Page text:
Mixed confidence trails global businesses

Mrs Oluwatoyin Ademola,

Mrs Oluwatoyin Ademola,

Currency volatility, costs worry African operators
The global business confidence has picked up at 12-month high, but in Nigeria and other African countries, currency volatility and increasing costs are causing great concern among business operators.
The latest Global Economic Conditions Survey (GECS) from the Association of Chartered Certified Accountants (ACCA) and Institute of Management Accountants (IMA) showed that while global businesses put together are hopeful, more operators in the continent are expecting the worse.
GECS is the largest regular economic survey of accountants around the world, which tracks good predictors of Gross Domestic Product growth in themed countries, including top companies and chief financial officers.
The pointed out that improvements in confidence, the world is yet to see it translate into a meaningful boost to hiring and investment, as only 19 per cent of firms are considering hiring new staff, and only 14 per cent were looking at opportunities to invest in new technology, while in every region, there were more businesses planning to sack workers.
The Head of ACCA Nigeria, Toyin Ademola, noted that the two factors that have accounted for the dampening business confidence in Africa are the slump in commodity prices, which has hit export incomes, government revenues and investment of the dependent nations.
“The second is economic mismanagement in the region’s two biggest economies, Nigeria and South Africa, which has caused growth to slow sharply in both countries. Corruption and political instability have dragged down economic confidence, damaging investment in both countries. In general, two very significant issues to manage in Africa are exchange-rate volatility and rising costs.”
According to the report, more respondents in Africa (56 per cent) said that currency volatility is causing them problems than those in any other region, with associated increasing costs, as currency depreciation pushes up cost of imports.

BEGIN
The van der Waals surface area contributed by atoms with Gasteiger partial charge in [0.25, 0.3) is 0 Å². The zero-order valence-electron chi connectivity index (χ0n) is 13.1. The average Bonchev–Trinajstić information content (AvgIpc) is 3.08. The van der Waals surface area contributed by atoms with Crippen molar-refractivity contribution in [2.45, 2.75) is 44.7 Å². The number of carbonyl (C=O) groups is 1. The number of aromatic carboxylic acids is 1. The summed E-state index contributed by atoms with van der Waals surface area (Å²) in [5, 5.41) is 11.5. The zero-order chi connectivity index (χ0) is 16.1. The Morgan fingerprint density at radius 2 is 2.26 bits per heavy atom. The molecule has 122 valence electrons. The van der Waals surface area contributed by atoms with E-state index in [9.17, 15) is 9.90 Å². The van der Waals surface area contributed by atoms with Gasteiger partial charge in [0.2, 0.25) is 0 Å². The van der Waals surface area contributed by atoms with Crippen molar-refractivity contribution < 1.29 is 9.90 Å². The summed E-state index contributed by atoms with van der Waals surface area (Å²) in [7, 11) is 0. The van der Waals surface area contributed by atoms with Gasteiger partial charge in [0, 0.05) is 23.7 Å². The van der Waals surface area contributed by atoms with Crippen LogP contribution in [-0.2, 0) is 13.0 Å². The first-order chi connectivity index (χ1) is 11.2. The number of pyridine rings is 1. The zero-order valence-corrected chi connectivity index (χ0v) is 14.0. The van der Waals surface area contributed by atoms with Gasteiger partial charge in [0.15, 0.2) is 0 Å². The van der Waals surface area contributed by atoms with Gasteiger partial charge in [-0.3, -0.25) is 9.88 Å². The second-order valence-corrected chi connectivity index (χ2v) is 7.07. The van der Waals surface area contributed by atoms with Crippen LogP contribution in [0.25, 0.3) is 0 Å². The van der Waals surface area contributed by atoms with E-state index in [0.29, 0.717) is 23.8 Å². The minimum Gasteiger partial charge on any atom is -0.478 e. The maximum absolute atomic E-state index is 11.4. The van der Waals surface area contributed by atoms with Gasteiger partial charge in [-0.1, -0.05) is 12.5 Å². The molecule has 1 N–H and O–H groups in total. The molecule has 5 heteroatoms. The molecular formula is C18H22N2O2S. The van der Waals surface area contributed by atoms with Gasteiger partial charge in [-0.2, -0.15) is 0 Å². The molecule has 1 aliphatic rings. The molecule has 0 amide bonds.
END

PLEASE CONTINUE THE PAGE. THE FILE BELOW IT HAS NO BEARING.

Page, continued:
However, business confidence in the United States improved for the third quarter in a row and is now at its highest level since second quarter of last year.In Europe, fears that headwinds from the UK vote to leave the European Union in June could spread to the global economy have not been realized and this has raised confidence among businesses.
With protectionist sentiments on the rise across many nations, including Nigeria, the November presidential election in U.S. could have a significant impact on whether this improving confidence translates into genuine increases in employment and investment.

The Head of Business Insights at ACCA, Faye Chua, said the survey highlighted the importance of governments supporting growth and their increasing realisation of the limits of monetary policy.
“Over 51 per cent of respondents expected government spending to rise, which has driven global business confidence to the highest point in over a year. “After years of reduced investments in most Western economies, a combination of falling budget deficits and bond yields is encouraging governments to reach for their wallets. This is good news for business in a continued depressed climate for investment and hiring,” he said.
The Vice President, Research and Policy, IMA, Dr. Raef Lawson, noted that there are signs of improvement not just in the U.S., but in significant economies, including Brazil and Russia.
“North America is performing strongly in contrast to most other regions, helped by strong employment growth in the U.S. and recovering oil prices fuelling a buoyant mood in Canada with respect to construction and investment,.
“Meanwhile, confidence in China is at its highest level since 2012, which has had an uplifting effect on many emerging markets. Even Brazil, which has been in deep recession for several years, and Russia are showing tentative signs of improvement,” he said.

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ACCAToyin Ademola

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